Now in spite of all that I still have to deal with how people listen to me and that's where I need to understand and lead. In Practice Resurrection, Eugene Peterson writes,
"Romantic, crusader, and consumer representations of the church get in the way of recognizing the church for what it actually is. If we permit - or worse, promote - dreamy or deceptive distortions of the Holy Spirit creation, we interfere with participation in the real thing. The church we want becomes the enemy of the church we have."
There's a spin you can put on the last line. The preacher you want becomes the enemy of the preacher you have. Not unlike the body of the woman you want on the porn site becomes the enemy of the wife you have. And Peterson is correct when he sees the problem as interfering "with participation in the real thing." The preaching event has to be participation and that's hard to do when in the throes of a celebrity preacher-crush in full flower. And like porn, disengagement with the real thing (a wife, your preacher's sermon) is abetted by the illusory and cost-free nature of the substitute (air-brushed perfect body who you don't know or have to engage with, a man defined only by prodigious preaching gifts who you don't know or have to engage with.) And here again technology makes things worse. 

Eric McKiddie of College Church in Wheaton observes "the Evangelical Hollywood is not new, but what is new is 24/7 access to it. Blogs, tweets, and decades of sermon archives are available at the click of a mouse." Unlike in the past when it took a day long walk through the New Jersey wilderness or a ferry ride across the East River, access to the celebrity preacher is immediate, attractive and virtually inexhaustible. That allows for the dreamy, romantic illusion that Peterson sees as inhibiting real participation in the church.

I suspect by now some may be getting concerned with the parallels I'm drawing between celebrity preachers and pornography. Don't be. I'm dealing strictly with the way they are seen and consumed by many in our churches, not their character, motives and certainly not their gifts to the church. In the past 30 years I have been up close and personal with two rock star preachers. One who is, alas, past his celebrity shelf-life (evidence suggests he may not realize it) and another now at the top of his game. It's not an exaggeration to say that they have both been deeply formative in the way I see God and the mission of the church. I have also seen the burden and discomfort they carried as they had to make peace with their celebrity status. But I also saw in both cases the institutions surrounding them reflexively move to, I can't put this any other way, "protect the asset". In the process distancing them even from the real life people surrounding them. The reasons for doing that are likely more complicated than the cynical ones I'm tempted to see. But the end result is that even those in their immediate purview relate to them in a way that is distant and dreamy.

This is the dreaded "double tap" for most preachers. First shot: We are not as gifted as the celebrity preachers. Second shot: those who sit regularly under our preaching actually know who we are. And that's the kill shot friends. I've long disabused folks at Red Mountain Church of any dreamy or romantic view of their preacher. They have seen that, as Wendell Berry puts it, "I am a man crude as any, gross of speech, intolerant, stubborn, angry, full of fits and furies." They see me struggle with parenting, my mood swings, the apparent lack of a left brain, and my involuntary and distracting arm and leg motions when I preach (someone compared it to the way Peter Garrett sang with Midnight Oil). I know there's more but I'll stop there.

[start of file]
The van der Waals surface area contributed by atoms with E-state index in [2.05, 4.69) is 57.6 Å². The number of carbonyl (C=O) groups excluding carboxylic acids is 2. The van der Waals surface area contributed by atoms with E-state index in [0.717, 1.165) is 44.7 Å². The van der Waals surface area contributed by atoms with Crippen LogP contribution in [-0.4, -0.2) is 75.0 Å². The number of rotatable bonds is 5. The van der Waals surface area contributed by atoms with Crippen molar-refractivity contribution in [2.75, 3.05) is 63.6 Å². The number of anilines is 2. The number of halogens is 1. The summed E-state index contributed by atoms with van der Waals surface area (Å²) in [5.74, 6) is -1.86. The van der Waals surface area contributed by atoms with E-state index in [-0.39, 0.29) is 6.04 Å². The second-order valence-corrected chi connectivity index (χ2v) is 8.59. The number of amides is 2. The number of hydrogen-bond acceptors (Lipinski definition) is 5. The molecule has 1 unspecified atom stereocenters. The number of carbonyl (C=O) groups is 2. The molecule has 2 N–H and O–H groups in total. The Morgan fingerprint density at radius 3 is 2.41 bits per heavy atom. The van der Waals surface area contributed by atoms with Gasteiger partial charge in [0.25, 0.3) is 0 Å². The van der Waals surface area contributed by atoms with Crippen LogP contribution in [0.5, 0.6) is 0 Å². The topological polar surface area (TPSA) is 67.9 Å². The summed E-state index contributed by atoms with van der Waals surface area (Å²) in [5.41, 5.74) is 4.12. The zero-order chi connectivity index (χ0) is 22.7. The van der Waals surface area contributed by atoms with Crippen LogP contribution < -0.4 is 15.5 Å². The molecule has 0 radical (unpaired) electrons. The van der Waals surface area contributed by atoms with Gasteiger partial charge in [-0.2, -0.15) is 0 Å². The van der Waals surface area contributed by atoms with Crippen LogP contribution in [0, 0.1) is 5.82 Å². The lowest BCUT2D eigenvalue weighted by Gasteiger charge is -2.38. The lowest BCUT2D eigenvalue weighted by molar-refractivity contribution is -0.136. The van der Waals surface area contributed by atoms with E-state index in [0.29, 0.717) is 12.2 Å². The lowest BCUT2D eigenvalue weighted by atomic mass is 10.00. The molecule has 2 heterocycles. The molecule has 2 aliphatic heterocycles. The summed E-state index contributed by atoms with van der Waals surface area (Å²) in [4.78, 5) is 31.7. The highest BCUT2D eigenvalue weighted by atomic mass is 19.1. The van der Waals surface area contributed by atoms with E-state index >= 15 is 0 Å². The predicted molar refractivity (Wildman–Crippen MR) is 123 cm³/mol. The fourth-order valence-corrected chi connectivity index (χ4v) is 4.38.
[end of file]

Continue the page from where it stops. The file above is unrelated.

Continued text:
But here's the thing. The deep beauty of the gospel and the church actually requires the full participation of the flawed preacher and parishioner. St. Paul's self deprecating description of himself as a leader and preacher in 1 Corinthians 2:1-5 is not feigned humility but a perquisite for seeing the wisdom and power of God.

As to how to participate better in my preaching? I've put it this way. Pray for me. Listen better. And if the sermons on your iPod are porn, stay off it.









9 comments:

  1. Well said... I enjoyed the read. Will share with my pastor friends. Keep up the good work.

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  2. Good stuff, Tom. Thanks. I needed that.

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  3. In the words of Cuba Gooding Jr. in Jerry McGuire, "Baby you are the shit"

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  4. Tom...as a recovering pastor...thanks for the grace!

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  5. great post, tom. your words challenge the mind and the heart.

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  6. ...it was good while it lasted.

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  7. Great post, Tom. This reminds me of something I heard you say in a sermon we heard while we were visiting back in Alabama (and RMC). I remember you saying something to the effect of "Some of you aren't going to get/like my personality, my style of teaching, my topics, etc, but in the long run you really need to get over it and deal." (It was of course said rather more kindly, but that's what really struck me.) I didn't have a problem with your ministry, but I sure was grumbling about the church in Cali. When I went back I tried to apply your sermon and discovered that I was really learning a lot and beginning to appreciate the ministry of people I wasn't even sure I liked at one point.

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  8. This is a great post Tom. Keep writing.